STEP 2 Soil pH Testing

Tips on how to get your soil pH right for growing grass

We all want our lawns to have the best chance to thrive, yet it is very common for homeowners to skip the basic step of testing their soil's pH (the measure of how acidic or alkaline your soil is). Growing turf when the soil pH is far from the optimum will make it much more difficult for your lawn to use nutrients and establish robustness.

All plants have an optimum pH, for turf grasses, they grow best in slightly acidic conditions. Generally, most Long Island soils are too acidic and therefore require lime to be added to amend the soil for optimum turf health. However there is no way to know how much lime to add if you don't test your soil first.

The optimum pH for turf grass is from 6.0 to 6.5. If you have Kentucky bluegrass it is more important that your lawn be kept within that range. Tall fescue is more tolerant of a slightly wider span of pH levels, but also grows best in that optimum range.

A pH of 7.0 is neutral, distilled water for example is 7.0. Lower pH numbers indicate acidity and higher numbers alkalinity. The scale is not linear, each point on the scale indicates a factor of ten, so a pH of 5.5 is ten times more acidic than a pH of 6.5 and pH of 4.5 is 100 times more acidic than 6.5.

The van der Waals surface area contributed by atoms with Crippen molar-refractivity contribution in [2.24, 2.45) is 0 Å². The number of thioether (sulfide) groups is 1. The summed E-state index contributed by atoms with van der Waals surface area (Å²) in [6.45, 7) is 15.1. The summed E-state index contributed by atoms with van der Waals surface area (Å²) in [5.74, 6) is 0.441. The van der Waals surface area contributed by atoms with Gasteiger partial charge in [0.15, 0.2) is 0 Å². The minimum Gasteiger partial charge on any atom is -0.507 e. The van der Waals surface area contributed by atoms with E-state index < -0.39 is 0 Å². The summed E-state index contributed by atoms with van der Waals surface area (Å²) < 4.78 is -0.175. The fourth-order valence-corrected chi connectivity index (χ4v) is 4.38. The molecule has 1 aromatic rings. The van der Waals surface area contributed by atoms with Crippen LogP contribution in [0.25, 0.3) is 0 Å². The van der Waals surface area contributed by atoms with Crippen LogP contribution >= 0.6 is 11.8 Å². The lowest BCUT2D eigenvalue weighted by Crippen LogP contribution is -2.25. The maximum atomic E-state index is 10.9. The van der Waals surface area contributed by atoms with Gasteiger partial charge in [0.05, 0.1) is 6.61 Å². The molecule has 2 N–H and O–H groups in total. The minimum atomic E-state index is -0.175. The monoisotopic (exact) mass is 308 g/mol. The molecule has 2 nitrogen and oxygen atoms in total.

STEP 4: Soil pH TestingAll lawns will be healthier with the proper pH, but getting the pH near optimum is even more important for organic lawns. With organic lawns the goal is to establish a healthy turf ecosystem that only needs minimal inputs and which prevents most problems before they occur. For those who use chemical pesticides and quick release synthetic fertilizers, they will rely upon those chemicals to kill or suppress the weeds and other problems that are caused by the underlying unhealthy soil conditions. With organic lawn care, the approach is to prevent those problems from occurring by first establishing the healthy conditions for the turf.

Experienced organic landscapers consider getting the soil pH in the optimum range a key factor to growing a healthy organic lawn.